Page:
Picture a French dueler who kisses women at royal balls and kidnaps lovers from convents—no, it’s not The Three Musketeers, it’s Julie d’Aubigny, the coolest woman in history. Julie d’Aubigny, also known as Mademoiselle de Maupin, or Le Maupin for short, became famous for fighting duels and singing opera. She also dressed like a man, and her skills with the sword were so legendary that one time she had to rip off her shirt to prove she was a woman.
La Maupin was one of many women who disguised themselves as men, and her fencing skills shocked France, just like women war heroes broke the mold. And Julie was not the only cross-dressing seventeenth-century lesbian—but like Catalina de Erauso, La Maupin also found herself in hot water after kissing too many women.
In her brief career on stage, La Maupin stunned audiences with her singing, but the real scandals happened off-stage, like when La Maupin burned down a convent or stabbed a nobleman and then became his lover. How did La Maupin get away with dueling and kissing her way across Europe? Hint: it might have to do with radishes.
Julie d’Aubigny, also known as La Maupin, was a sword-fighting, cross-dressing sensation in Louis XIV’s France. She was raised in a stable at the Palace of Versailles, where she learned to dress like a boy and fight like a man. She fought duels, took lovers (both men and women), and even won the favor of France’s Sun King. La Maupin was so intense that one lover tried to bribe her just to leave him alone.
Julie also became one of the first opera stars, performing at opera houses across Europe. The famous diarist Philippe de Courcillon declared that she had “the most beautiful voice in the world.” La Maupin was not just famous for her real-life scandals—on stage, she once stabbed herself in the middle of a performance and another time she bit her lover’s ear.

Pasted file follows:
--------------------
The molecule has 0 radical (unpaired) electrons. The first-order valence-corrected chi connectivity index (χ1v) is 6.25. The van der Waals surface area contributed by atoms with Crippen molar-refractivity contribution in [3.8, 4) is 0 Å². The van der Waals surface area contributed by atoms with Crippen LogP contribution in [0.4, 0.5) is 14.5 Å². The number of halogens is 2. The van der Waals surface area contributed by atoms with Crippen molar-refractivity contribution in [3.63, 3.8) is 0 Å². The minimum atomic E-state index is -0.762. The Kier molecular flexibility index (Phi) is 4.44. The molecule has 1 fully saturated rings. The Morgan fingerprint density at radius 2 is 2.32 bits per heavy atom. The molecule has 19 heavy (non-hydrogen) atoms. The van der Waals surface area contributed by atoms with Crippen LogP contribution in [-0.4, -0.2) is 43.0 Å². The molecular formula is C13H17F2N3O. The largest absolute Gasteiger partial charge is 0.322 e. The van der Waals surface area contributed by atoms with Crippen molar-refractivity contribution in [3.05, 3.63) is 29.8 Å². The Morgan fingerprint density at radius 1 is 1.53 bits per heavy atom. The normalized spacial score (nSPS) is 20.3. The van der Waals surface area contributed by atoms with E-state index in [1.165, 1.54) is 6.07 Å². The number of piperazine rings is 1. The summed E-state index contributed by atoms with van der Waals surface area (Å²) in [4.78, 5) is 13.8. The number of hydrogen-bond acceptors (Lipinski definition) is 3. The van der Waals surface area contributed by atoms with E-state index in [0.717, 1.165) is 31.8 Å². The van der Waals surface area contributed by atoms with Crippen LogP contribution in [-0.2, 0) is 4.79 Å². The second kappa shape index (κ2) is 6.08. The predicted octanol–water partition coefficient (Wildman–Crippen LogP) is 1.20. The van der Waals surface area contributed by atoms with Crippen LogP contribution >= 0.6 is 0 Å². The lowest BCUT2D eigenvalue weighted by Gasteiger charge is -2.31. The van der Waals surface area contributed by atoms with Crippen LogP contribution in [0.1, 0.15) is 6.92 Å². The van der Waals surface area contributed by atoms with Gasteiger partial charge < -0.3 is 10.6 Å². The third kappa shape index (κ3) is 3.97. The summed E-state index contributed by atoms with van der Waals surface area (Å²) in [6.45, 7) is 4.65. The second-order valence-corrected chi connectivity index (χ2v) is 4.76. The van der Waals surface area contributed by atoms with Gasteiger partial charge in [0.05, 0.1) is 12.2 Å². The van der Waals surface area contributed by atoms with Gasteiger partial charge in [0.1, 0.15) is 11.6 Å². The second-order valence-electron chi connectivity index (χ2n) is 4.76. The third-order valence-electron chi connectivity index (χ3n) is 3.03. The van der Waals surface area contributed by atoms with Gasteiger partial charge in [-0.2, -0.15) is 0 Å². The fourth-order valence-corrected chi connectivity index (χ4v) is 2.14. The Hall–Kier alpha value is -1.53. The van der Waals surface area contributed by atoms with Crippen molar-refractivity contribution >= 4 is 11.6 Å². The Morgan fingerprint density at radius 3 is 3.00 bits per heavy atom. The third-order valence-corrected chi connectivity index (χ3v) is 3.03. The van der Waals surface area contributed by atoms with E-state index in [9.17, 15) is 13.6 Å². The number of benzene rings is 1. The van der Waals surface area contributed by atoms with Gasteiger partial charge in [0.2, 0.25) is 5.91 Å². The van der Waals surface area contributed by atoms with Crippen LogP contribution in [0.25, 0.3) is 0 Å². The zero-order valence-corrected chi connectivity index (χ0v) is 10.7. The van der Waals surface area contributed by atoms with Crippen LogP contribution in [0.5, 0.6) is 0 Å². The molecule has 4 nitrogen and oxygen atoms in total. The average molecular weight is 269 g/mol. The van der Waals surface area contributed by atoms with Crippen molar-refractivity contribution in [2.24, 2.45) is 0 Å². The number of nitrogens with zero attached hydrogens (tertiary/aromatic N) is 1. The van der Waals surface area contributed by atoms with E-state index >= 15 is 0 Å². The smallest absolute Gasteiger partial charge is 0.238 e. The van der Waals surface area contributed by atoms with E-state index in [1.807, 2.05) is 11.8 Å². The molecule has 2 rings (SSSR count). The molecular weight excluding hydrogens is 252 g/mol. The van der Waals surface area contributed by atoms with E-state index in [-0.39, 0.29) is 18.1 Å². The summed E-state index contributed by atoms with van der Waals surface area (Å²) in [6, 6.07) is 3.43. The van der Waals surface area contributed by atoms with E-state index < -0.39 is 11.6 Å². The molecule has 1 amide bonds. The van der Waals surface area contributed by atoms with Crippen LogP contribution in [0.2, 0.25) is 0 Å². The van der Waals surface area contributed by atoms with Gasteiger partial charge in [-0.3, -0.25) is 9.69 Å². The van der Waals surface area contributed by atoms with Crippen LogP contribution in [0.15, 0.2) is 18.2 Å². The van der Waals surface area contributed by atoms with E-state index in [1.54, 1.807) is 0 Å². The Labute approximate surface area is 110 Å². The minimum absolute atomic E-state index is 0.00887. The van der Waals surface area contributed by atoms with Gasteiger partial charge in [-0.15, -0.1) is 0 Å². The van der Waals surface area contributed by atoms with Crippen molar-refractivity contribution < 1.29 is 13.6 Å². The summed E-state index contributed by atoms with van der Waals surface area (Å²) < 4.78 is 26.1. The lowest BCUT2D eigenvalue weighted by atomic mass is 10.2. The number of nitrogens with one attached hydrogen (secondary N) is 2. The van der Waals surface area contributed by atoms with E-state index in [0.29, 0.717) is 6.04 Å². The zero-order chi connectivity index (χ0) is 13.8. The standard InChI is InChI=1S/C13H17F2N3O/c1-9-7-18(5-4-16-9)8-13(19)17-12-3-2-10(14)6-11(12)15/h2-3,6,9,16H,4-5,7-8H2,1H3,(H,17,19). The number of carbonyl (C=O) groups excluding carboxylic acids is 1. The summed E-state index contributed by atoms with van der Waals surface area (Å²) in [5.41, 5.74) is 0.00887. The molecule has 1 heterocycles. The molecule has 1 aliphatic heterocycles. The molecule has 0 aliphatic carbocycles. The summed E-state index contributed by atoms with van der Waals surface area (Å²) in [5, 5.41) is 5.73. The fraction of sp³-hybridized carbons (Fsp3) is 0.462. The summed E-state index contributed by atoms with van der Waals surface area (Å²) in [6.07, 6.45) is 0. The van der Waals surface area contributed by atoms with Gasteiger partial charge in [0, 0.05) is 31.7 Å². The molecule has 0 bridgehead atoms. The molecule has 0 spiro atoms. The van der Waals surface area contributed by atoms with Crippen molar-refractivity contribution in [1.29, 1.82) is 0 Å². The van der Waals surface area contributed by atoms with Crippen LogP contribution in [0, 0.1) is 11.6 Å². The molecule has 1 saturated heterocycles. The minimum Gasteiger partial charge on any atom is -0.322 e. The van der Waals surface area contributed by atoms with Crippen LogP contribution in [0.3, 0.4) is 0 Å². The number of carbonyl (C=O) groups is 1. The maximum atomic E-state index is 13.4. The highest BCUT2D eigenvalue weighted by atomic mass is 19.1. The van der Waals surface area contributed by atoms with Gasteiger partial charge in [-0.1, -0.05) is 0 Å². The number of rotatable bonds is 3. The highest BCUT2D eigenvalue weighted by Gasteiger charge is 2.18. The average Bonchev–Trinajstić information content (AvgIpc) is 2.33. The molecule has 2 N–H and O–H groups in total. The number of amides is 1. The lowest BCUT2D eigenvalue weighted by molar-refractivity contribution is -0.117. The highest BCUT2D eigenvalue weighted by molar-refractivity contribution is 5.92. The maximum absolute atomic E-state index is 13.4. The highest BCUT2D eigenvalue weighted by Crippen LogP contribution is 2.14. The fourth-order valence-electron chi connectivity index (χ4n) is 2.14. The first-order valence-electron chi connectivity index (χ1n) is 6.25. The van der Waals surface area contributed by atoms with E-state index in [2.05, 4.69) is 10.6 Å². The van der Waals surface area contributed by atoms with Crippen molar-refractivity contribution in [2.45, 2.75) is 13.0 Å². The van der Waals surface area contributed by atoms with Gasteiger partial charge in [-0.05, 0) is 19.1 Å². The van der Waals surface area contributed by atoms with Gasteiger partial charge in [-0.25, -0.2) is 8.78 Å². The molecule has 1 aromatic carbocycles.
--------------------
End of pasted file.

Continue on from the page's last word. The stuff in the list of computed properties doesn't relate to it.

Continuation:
In spite of breaking numerous laws and even burning down a convent, Julie always came out on top.
Julie d’Aubigny grew up at the Grand Stables at Versailles, Europe’s flashiest palace. Her father Gaston worked for the Comte d'Armagnac, and his main skills were fencing and drinking. He taught young Julie everything he knew, raising her with the court pages he was in charge of training. Julie dressed like a boy and spent her time riding horses and sword fighting. She was so good that she could beat any of the pages in a fencing match.
Then, at the age of 14, Julie started having an affair with her father’s boss, the Comte d'Armagnac. The Comte arranged a sham marriage for Julie as a cover, but Julie promptly got bored and took a new lover. Then she ran away from Paris after her new lover killed a man in a duel.
As a teenager, Julie seduced a merchant’s daughter and began her first lesbian affair. The girl’s family hid their daughter away in a convent to separate the lovers. That didn't stop Julie––she simply joined the convent so that she could continue the affair. When La Maupin decided the convent was boring, she hid the dead body of a nun in her girlfriend’s room and set the convent on fire, running off with her lover.
The plot failed to trick the authorities, who sentenced La Maupin to death for kidnapping, body snatching, and arson. The judges were baffled by La Maupin’s gutsy actions. They refused to believe a woman had kidnapped a nun and burned down a convent, so they gave her the male title “Sieur.”
Julie had fled Paris as a teenager with her lover Séranne, a fencing master. Julie, dressed as a man, would give fencing demonstrations with Séranne. During her performances, Julie would sing and challenge the audience to duel against her. After humiliating one man in a duel, he claimed she wasn’t a woman at all, because no woman could possibly fence so well. Julie ripped open her blouse and told the audience to “judge for themselves.” That stopped the complaining.
Even though Julie had no formal training in signing, the Opera de Marseilles hired her, which began her career as an opera star.